Right in the middle of our list, the spiny-tailed iguanas encompass at least 15 recognized species. They are a larger group native to Mexico and Central America and have enlarged, spiny scales on their tails. Unlike some of the iguanas listed above, the spiny-tailed group is omnivorous, eating small fruits, flowers, and small animals. Spiny-tailed iguanas inhabit dry forests below ~3,900 ft. (1200 m) in elevation on the coast.
Able to grow to more than four and a half feet in length, the Mexican spiny-tailed is the largest species of the group. Another member of the genus, the Costa Rican spiny-tailed, previously held the Guinness world record for fastest lizard (21.5 mph). It has since been surpassed by the green iguana (22 mph) and the perentie, which is a type of monitor lizard that can reach speeds of 25 mph.
3. Galapagos Land Iguanas (Conolophus)
- 3 species
- Largest: Galapagos Land Iguana
- Measures: (5 ft.) 152.4 cm.
The Galapagos land iguana takes third place with a maximum length of nearly five feet. Like the marine iguanas, all three species in the genus are endemic to the Galapagos Islands, and their conservation status ranges from vulnerable (Galapagos land iguana and Santa Fe land iguana) to critically endangered (Galapagos pink land iguana). The Galapagos pink land iguana is particularly interesting due to its unusual pink color and limited habitat (only found on the slopes of one volcano on one island); scientists estimate there are only 200 left in the wild.
There is a bit of controversy around the Galapagos land iguana and the Santa Fe land iguana, with doubt being cast over whether they are two distinct species. They are quite similar, but the Santa Fe is more of a paler yellow, has a long, tapered snout and more obvious dorsal spines. One of the more interesting things to note about land iguanas is their symbiotic relationship with island finches. The finches remove parasites and ticks from the iguana, providing relief to the lizard and easy food for the birds.
2. Rock Iguanas (Cyclura)
- 10 species
- Largest: Cuban Rock Iguana
- Measures: (5 ft. 2 in.) ~157 cm.
Found on islands in the West Indies, rock iguanas encompass a large group of species and subspecies noted for their longevity. One blue iguana was thought to be 69 years old at the time of its death, which would make it the world’s longest-living recorded lizard (at least 54 of those years were spent in captivity). The current record for longest captive-born rock iguana is 41 years and belongs to a rhinoceros iguana named Rhino who lives at the Australia Zoo.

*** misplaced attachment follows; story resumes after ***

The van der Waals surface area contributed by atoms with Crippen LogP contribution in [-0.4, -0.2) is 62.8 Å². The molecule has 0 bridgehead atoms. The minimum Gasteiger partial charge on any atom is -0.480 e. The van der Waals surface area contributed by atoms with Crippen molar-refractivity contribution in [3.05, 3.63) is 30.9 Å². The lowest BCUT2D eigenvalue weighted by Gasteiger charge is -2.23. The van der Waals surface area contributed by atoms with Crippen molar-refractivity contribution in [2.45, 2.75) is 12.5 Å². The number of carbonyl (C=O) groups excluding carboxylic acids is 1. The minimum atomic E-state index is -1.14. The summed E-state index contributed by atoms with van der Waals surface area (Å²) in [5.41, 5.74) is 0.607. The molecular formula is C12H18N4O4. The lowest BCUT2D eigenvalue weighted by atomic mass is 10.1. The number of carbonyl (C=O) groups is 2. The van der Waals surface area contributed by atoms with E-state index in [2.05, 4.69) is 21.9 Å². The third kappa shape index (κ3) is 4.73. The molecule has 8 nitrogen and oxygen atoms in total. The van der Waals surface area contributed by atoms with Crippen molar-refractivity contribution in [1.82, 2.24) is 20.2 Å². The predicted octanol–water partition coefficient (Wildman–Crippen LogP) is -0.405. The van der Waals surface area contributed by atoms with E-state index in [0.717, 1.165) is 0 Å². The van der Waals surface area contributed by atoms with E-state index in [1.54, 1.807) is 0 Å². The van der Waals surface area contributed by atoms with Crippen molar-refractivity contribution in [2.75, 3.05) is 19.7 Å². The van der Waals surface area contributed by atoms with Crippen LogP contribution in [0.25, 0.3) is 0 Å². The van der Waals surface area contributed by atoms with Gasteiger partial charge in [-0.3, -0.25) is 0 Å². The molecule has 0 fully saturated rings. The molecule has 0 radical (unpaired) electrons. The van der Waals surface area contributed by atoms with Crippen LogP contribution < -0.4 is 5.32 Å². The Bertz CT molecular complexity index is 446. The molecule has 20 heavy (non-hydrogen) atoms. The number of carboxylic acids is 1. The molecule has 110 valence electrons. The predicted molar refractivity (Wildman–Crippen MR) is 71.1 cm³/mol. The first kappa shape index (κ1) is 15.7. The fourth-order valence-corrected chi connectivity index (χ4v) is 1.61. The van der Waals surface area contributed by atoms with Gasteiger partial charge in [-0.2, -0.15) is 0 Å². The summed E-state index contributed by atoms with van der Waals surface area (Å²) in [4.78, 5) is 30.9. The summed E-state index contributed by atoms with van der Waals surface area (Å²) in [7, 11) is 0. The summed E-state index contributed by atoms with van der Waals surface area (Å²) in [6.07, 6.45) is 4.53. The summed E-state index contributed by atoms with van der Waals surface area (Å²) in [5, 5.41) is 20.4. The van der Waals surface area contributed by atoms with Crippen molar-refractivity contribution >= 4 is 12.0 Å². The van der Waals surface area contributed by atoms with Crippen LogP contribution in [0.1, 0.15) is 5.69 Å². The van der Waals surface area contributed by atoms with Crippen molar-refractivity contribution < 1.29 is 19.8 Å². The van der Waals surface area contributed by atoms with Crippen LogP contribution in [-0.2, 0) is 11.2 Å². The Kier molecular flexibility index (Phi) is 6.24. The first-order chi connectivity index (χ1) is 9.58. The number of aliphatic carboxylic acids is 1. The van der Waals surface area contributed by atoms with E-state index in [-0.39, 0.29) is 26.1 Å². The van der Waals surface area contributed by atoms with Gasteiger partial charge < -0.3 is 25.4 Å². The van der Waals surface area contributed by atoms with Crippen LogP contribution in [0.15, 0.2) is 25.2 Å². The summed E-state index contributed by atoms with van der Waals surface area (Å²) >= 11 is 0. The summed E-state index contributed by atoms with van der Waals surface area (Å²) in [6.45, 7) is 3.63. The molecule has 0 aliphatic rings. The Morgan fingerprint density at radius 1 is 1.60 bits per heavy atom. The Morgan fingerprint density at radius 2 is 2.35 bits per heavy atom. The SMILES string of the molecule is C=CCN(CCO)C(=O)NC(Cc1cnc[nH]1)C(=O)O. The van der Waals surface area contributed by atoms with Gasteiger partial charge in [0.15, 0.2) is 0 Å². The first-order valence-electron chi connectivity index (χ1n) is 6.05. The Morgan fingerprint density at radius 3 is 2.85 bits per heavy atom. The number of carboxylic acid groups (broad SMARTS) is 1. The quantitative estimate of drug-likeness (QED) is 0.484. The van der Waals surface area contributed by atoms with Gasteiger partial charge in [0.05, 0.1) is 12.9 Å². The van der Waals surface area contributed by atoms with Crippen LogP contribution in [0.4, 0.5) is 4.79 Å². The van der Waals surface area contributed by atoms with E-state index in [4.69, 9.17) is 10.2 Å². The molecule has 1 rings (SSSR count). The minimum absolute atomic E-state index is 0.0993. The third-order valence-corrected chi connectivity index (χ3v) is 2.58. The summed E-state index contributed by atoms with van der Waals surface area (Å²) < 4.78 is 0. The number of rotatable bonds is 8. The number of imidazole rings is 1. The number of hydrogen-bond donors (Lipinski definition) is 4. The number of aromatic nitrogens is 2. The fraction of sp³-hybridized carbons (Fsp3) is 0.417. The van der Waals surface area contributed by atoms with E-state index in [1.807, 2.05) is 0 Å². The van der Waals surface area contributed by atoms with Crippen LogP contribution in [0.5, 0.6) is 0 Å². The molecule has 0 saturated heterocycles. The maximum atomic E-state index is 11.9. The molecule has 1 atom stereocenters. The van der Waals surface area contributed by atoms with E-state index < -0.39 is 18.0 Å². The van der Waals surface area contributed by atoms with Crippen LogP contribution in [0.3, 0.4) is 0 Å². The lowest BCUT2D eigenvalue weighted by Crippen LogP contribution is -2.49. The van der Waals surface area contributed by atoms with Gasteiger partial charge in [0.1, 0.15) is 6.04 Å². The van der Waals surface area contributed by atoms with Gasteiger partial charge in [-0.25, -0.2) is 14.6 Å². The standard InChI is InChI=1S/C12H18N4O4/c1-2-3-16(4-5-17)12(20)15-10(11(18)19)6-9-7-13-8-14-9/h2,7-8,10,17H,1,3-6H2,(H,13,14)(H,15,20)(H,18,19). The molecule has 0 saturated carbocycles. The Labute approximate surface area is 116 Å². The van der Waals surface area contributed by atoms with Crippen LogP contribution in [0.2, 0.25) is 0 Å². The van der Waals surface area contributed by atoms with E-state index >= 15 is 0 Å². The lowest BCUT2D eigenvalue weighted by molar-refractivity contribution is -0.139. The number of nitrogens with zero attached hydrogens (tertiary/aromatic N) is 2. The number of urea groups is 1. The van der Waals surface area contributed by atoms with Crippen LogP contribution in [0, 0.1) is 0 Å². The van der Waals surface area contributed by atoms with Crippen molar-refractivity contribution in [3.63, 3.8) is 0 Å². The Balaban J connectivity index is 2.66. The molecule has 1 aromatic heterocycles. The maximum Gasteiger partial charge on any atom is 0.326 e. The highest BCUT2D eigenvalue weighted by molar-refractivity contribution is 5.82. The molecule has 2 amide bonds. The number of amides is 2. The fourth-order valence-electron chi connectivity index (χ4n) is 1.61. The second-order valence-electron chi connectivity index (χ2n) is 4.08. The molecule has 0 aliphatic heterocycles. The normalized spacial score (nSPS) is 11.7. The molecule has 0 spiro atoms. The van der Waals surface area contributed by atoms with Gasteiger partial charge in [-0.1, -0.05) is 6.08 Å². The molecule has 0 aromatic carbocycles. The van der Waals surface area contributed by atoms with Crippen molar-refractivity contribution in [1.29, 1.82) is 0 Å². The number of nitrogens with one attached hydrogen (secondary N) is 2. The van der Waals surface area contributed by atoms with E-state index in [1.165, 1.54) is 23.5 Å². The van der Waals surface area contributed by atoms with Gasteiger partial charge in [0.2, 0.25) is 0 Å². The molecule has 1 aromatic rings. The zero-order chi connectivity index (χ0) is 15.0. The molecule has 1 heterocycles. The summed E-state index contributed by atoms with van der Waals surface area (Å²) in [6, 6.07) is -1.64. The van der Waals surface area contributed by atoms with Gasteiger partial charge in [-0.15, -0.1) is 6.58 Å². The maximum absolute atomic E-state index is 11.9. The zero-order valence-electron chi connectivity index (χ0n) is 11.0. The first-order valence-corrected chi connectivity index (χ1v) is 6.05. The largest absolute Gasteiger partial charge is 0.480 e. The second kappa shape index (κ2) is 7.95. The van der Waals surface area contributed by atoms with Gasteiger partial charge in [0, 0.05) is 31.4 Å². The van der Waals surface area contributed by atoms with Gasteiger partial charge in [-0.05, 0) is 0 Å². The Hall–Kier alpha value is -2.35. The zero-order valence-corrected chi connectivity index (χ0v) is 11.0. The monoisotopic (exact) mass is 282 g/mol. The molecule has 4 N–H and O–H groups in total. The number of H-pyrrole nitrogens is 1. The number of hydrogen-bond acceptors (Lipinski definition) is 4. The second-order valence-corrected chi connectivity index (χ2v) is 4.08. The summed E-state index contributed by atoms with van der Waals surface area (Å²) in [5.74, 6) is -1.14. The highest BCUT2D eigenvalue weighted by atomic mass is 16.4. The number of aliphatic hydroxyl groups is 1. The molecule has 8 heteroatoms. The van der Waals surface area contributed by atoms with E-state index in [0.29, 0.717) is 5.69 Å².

Rock iguanas prefer dry forested areas with eroded limestone and sparse vegetation, dining mainly on herbivorous treats like leaves, flowers, and berries. Size varies with each species, but the largest rock iguana measured was 5.2 feet long. Of the ten recognized species, two are vulnerable, four are endangered, and four are critically endangered.
1. Green Iguanas (Iguana iguana)
- 2 species
- Largest: Green iguana
- Measures: (6.6 ft.)
The green iguana is the biggest iguana species on Earth! It is also the only species to be listed as Least Concern by the IUCN regarding its conservation status. These guys are everywhere, from Brazil to Mexico to Florida. Colloquially known as the “chicken of the trees,” in Puerto Rico, green iguanas are the most likely iguana to be a pet. The genus contains two species, the Lesser Antillean iguana and the larger green iguana. The Average size for a green iguana is nearly five feet, although a few have grown to over six and a half feet long!
Like many on this list, green iguanas are primarily herbivores. They are also agile tree climbers and proficient burrowers. In some areas of their massive range, they are eaten and may be more endangered than others, but by in large, the species is stable. They are considered an invasive species in several locations, most notably Hawaii and Florida, where they are responsible for much ecological damage. One of the stranger events involving the green iguana occurred in Florida in 2008, 2010, 2018, and 2020, when strong cold fronts plummeted local temperatures. The iguanas entered into a torpor (like hibernation) and lost control of their grips on branches, dropping from trees as if it was raining iguanas. When temperatures moderated, most iguanas were able to pick themselves up and continue existing.